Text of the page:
Chicago Tribune : Federal prosecutor seeks reports of mosque spying

Thursday, April 30, 2009

Federal prosecutor seeks reports of mosque spying

By JEFF KAROUB | Associated Press Writer | April 30, 2009

DEARBORN, Mich. - The top federal prosecutor in Detroit on Thursday encouraged Muslims to report allegations the FBI hired informants to infiltrate mosques and spy on leaders and worshippers.

U.S. Attorney Terrence Berg told Arab- and Muslim-American community leaders during a round-table discussion in the Detroit suburb of Dearborn that such allegations have not been brought to his attention. But he said his office takes allegations of domestic spying "extremely seriously."

"Bring it to us. Tell us," Berg said at the meeting, which included other local, state and federal law enforcement officials as well as members of the Detroit area's large Arab and Muslim community. "If there's misconduct going on, we'd like to know what it is."

The meeting, called by the Dearborn-based Congress of Arab American Organizations, was the first such gathering since Michigan Muslims in April asked U.S. Attorney General Eric Holder to investigate several complaints to civil rights groups related to spying on Muslims.

The most complaints, they have said, came from people with pending Immigration issues being approached by agents to monitor mosques in exchange for help in resolving their citizenship cases.

Reports have grown in the Detroit area after an agent testified in February that an informant infiltrated mosques in Orange County, Calif., and befriended Ahmadullah Niazi, brother-in-law of Osama bin Laden's bodyguard. Niazi was charged with lying about his ties to terrorist groups on his citizenship and passport applications.

A federal judge in California last week said he would review records of FBI inquiries into several Muslim groups and activists claiming they have been unfairly spied on and questioned. Judge Cormac J. Carney ordered the FBI to turn over more than 100 pages of documents to determine whether the information should be released to the public or protected.

Some Islamic leaders have called it a "fishing expedition" -- a phrase repeated Thursday by community members -- a characterization the FBI denies.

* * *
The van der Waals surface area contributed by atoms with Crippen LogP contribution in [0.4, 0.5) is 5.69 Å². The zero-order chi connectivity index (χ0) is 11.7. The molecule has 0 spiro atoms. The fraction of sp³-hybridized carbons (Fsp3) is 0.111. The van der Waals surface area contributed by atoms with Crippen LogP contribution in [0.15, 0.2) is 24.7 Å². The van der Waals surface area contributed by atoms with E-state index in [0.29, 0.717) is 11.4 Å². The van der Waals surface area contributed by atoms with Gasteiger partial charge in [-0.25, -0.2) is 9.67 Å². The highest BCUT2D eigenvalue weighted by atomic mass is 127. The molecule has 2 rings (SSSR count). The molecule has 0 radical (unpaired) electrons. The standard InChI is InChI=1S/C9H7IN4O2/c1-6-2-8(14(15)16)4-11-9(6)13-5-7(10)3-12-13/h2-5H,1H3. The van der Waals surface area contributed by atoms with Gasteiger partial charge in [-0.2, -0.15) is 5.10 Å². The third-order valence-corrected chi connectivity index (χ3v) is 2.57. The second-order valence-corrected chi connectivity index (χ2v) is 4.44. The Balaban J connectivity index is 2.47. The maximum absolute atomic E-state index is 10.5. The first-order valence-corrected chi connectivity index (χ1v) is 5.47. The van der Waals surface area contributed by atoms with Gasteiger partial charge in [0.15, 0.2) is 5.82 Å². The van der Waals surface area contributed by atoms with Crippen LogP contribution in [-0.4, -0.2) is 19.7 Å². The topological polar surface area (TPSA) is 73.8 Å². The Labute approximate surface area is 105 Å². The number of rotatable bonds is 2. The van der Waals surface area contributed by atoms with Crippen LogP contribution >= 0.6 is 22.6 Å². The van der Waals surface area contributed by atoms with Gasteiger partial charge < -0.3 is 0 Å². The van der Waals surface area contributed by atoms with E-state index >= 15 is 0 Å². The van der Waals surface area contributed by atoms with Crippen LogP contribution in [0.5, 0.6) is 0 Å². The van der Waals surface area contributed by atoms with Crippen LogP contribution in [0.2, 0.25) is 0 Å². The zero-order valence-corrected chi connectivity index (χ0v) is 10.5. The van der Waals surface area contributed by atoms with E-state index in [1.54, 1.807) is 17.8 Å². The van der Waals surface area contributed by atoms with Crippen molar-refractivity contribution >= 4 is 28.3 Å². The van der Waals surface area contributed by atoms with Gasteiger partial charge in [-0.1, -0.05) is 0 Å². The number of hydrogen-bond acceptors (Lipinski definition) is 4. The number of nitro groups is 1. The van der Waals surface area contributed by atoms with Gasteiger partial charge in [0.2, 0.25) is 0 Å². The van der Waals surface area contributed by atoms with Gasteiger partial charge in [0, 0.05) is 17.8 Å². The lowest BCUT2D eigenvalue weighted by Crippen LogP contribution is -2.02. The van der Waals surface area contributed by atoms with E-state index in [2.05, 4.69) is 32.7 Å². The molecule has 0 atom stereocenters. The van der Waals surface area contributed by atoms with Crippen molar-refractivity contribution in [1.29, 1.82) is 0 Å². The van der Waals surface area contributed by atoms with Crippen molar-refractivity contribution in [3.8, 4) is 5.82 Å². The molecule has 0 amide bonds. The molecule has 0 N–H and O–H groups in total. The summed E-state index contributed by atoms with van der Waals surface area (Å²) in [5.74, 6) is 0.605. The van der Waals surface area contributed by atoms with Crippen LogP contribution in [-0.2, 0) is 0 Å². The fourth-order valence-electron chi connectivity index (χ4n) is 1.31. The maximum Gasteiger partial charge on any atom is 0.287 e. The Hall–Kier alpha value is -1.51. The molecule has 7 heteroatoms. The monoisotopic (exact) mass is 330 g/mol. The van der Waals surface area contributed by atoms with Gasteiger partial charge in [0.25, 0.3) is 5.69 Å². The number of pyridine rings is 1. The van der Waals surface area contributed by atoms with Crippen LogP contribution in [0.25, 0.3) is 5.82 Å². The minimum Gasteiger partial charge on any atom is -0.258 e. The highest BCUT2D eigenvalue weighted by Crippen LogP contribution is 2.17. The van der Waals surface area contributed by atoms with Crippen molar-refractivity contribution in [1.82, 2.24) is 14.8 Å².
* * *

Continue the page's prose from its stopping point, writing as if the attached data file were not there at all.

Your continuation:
"I'm not a fisherman," said Andrew Arena, special agent in charge of the FBI in Detroit. "The FBI doesn't go on a fishing expedition, period."

Arena said the agency works with informants on numerous fronts but isn't targeting mosques or entering any institution unlawfully or without justifiable cause. He said he was disappointed that complaints haven't been brought to his attention, particularly given his work with community groups and relationships with local Arabs and Muslims.

Dawud Walid, executive director of the Michigan chapter of the Council on American-Islamic Relations, said he was glad to hear Arena say "he has nothing to hide," and hopes for an investigation to "clear the air." Likewise, he said, mosques are open to the FBI and the community at large.

A dispute between the national headquarters of the FBI and CAIR also was discussed. The Washington-based group, which has offices in 20 states, was one of hundreds of Muslim individuals and groups named as unindicted coconspirators in a terrorism-financing trial in Texas. CAIR is fighting the label in court.

The unresolved dispute has led the FBI headquarters to cut ties with CAIR, a call Arena heeded when he kept Walid off the invitation list at recent meeting of law enforcement, community and civil rights leaders held at the FBI's Detroit office.

Despite the discord between the organizations, Arena said he has nothing personal against Walid and they shook hands after the meeting.

Walid finds the disengagement disappointing. He said many Muslims now have an unfavorable view of the FBI, which he said is "bad for law enforcement, bad for civil rights organizations and bad for Americans."

Osama Siblani, spokesman for the Congress of Arab American Organizations and publisher of the Arab American News, said his community has "difficult issues" with some federal agencies but told attendees that discussions should continue.

"You need to know you have a partner to make our country safe," he said.